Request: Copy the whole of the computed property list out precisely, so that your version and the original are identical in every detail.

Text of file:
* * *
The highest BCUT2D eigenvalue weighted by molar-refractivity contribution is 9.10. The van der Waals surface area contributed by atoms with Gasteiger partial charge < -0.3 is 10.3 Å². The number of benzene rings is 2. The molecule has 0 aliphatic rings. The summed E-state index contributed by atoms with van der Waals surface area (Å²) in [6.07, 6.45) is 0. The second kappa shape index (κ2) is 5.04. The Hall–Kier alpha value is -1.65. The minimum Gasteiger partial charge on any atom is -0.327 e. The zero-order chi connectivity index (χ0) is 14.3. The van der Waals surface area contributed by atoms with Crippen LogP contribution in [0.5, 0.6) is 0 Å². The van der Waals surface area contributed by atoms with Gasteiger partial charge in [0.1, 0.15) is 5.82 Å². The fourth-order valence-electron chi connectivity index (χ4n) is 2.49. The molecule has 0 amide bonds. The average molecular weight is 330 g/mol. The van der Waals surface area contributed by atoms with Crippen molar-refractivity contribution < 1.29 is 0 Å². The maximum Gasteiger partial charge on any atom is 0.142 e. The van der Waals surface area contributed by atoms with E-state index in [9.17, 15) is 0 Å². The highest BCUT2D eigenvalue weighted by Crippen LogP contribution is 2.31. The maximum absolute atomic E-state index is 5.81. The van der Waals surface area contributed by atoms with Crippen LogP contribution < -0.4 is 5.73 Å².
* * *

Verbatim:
The highest BCUT2D eigenvalue weighted by molar-refractivity contribution is 9.10. The van der Waals surface area contributed by atoms with Gasteiger partial charge < -0.3 is 10.3 Å². The number of benzene rings is 2. The molecule has 0 aliphatic rings. The summed E-state index contributed by atoms with van der Waals surface area (Å²) in [6.07, 6.45) is 0. The second kappa shape index (κ2) is 5.04. The Hall–Kier alpha value is -1.65. The minimum Gasteiger partial charge on any atom is -0.327 e. The zero-order chi connectivity index (χ0) is 14.3. The van der Waals surface area contributed by atoms with Crippen LogP contribution in [0.5, 0.6) is 0 Å². The van der Waals surface area contributed by atoms with Gasteiger partial charge in [0.1, 0.15) is 5.82 Å². The fourth-order valence-electron chi connectivity index (χ4n) is 2.49. The molecule has 0 amide bonds. The average molecular weight is 330 g/mol. The van der Waals surface area contributed by atoms with Crippen molar-refractivity contribution < 1.29 is 0 Å². The maximum Gasteiger partial charge on any atom is 0.142 e. The van der Waals surface area contributed by atoms with E-state index in [9.17, 15) is 0 Å². The highest BCUT2D eigenvalue weighted by Crippen LogP contribution is 2.31. The maximum absolute atomic E-state index is 5.81. The van der Waals surface area contributed by atoms with Crippen LogP contribution < -0.4 is 5.73 Å².